Follow-up of individual patients on two DXA scanners of the same manufacturer

Osteoporos Int. 2000;11(8):709-13. doi: 10.1007/s001980070070.


Measuring and monitoring changes in bone mineral density (BMD) is usually done by dual-energy X-ray absorptiometry (DXA). Replacement of old devices is becoming increasingly frequent. To cross-calibrate two Hologic devices, a QDR 1000 and a QDR 4500A, we measured three phantoms - a Hologic spine phantom, a Hologic block phantom (without and with subregions analysis) and a European Spine Phantom - 20 times each without repositioning on both devices. The mean difference between BMD obtained on the two devices was 0.003, 0.033, 0.051 and -0.045 g/cm2 respectively. We also measured the spine and hip of 60 women aged 19-78 years twice on the same day on both devices. Another group of 30 women aged 52-83 years were measured twice on the QDR 4500 A device (15 days apart). We analyzed the data using Pearson's correlation coefficient, and Bland and Altman's method, and calculated the smallest detectable difference (SDD). Results on the two devices were highly correlated: r2 = 0.99, 0.95, 0.96 for spine, femoral neck and total hip BMD respectively. SDD was higher for scans done on different devices than for those done twice on the same device: the SDDs were 0.048, 0.046 and 0.047 g/cm2 for spine, femoral neck and total hip BMD respectively measured on two different devices, while the equivalent values were 0.034, 0.036 and 0.027 g/cm2 using a single device. The difference in BMD results was not dependent on BMD. Our results suggest that, although devices are properly cross-calibrated, differences among them great enough to be clinically relevant can be observed in vivo.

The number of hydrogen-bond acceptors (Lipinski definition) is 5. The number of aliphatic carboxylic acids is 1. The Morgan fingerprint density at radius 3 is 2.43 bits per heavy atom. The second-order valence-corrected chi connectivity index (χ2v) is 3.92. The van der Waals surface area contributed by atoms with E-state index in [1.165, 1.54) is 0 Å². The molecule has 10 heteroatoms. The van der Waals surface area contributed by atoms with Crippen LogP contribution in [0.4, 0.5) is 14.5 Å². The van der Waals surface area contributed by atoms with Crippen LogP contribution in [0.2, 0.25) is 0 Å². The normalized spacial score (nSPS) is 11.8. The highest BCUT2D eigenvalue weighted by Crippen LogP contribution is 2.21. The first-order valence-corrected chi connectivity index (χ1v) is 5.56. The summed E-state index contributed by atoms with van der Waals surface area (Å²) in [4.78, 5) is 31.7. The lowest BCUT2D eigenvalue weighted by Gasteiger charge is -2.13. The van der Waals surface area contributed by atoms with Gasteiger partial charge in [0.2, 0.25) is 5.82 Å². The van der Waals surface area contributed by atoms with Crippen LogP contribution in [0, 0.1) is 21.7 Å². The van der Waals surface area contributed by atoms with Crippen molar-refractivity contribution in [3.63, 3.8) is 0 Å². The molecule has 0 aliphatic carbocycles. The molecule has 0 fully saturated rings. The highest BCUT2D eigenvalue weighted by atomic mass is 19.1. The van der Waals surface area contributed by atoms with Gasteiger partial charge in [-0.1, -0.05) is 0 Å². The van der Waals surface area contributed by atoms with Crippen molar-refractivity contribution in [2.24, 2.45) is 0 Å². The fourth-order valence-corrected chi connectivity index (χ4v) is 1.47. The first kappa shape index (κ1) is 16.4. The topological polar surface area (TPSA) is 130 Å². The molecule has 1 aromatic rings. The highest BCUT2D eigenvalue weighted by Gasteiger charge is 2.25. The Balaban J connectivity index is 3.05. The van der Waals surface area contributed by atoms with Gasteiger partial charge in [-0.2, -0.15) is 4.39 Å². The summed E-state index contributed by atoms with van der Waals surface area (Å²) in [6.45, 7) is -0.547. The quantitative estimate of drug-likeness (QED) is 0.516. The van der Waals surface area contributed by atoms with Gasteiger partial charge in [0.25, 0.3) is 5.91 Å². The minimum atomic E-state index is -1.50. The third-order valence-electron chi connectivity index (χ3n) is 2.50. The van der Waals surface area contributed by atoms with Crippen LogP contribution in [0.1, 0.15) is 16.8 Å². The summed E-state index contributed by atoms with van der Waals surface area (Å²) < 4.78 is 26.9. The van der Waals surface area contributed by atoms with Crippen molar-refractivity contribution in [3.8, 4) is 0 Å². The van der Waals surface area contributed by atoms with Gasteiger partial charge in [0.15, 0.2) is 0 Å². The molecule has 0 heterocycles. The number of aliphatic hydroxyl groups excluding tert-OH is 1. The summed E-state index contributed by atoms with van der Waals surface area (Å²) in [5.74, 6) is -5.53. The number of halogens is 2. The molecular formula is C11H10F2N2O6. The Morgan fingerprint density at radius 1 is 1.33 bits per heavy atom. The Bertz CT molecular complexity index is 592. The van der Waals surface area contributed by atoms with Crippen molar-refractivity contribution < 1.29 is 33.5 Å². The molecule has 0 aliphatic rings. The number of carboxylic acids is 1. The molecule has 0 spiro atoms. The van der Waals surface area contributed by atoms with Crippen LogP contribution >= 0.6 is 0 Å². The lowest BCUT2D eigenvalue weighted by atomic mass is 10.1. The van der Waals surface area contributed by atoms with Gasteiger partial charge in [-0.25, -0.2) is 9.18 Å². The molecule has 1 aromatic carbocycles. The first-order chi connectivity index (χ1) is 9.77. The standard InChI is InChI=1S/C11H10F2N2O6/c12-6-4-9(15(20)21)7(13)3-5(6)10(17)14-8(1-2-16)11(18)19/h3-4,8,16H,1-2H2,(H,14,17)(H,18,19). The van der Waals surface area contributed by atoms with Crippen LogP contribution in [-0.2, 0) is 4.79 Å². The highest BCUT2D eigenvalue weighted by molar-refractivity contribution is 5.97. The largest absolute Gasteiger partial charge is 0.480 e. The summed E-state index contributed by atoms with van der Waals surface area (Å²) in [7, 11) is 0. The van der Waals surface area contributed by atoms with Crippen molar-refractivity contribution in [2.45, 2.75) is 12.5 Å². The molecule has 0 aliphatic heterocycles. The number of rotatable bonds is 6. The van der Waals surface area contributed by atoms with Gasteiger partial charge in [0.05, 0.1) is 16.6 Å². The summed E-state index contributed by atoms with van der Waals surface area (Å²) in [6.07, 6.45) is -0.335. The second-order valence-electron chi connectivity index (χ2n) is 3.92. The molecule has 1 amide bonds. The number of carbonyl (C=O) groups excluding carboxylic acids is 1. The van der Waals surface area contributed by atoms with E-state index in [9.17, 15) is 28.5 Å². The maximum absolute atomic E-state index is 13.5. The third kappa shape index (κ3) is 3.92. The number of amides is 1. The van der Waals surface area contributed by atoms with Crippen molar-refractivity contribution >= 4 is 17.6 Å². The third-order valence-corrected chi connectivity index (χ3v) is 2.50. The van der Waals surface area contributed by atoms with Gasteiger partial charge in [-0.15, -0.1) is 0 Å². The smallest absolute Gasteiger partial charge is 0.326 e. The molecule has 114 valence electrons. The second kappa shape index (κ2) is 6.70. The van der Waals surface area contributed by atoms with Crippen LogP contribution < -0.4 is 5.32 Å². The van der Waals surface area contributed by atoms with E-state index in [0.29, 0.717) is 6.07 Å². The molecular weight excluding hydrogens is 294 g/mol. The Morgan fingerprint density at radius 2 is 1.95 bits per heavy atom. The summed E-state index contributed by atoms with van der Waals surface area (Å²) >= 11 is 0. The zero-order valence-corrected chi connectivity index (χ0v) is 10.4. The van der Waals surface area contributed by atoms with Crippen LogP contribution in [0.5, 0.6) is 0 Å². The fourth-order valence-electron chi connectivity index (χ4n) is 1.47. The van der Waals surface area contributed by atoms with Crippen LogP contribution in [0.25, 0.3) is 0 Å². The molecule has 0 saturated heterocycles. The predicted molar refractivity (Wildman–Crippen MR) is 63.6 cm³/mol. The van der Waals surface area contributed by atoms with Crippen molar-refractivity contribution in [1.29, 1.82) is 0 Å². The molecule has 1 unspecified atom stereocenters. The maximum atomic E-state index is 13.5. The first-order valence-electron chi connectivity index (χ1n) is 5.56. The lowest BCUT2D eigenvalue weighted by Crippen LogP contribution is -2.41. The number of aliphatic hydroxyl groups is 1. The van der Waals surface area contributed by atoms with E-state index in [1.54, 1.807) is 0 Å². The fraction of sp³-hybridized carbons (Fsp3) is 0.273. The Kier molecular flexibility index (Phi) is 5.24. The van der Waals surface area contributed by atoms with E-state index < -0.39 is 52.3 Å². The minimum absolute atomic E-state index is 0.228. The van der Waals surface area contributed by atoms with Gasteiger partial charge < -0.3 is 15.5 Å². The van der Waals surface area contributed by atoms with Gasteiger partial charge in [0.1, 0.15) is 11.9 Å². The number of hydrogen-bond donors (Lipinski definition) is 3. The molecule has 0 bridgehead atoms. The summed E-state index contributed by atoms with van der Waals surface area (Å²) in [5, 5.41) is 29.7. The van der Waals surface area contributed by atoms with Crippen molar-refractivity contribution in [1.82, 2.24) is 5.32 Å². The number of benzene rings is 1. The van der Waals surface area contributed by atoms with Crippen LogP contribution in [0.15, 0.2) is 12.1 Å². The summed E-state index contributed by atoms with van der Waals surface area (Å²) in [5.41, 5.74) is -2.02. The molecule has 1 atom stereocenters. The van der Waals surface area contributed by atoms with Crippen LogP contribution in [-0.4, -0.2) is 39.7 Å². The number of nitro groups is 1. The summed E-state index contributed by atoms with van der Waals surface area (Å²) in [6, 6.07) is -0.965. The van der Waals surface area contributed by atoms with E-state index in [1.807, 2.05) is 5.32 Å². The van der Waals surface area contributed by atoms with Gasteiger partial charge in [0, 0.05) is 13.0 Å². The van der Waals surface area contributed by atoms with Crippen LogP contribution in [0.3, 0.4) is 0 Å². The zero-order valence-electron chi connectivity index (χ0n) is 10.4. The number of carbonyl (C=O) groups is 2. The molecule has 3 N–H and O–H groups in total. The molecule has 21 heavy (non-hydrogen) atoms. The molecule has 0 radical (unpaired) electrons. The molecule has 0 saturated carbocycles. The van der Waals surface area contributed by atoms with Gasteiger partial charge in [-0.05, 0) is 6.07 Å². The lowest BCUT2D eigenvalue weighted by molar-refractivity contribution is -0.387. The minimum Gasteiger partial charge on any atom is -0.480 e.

MeSH terms

  • Absorptiometry, Photon / instrumentation
  • Absorptiometry, Photon / standards*
  • Adult
  • Aged
  • Aged, 80 and over
  • Bone Density / physiology*
  • Calibration / standards
  • Female
  • Follow-Up Studies
  • Hip
  • Humans
  • Middle Aged
  • Pelvic Bones / physiology
  • Phantoms, Imaging
  • Reproducibility of Results
  • Spine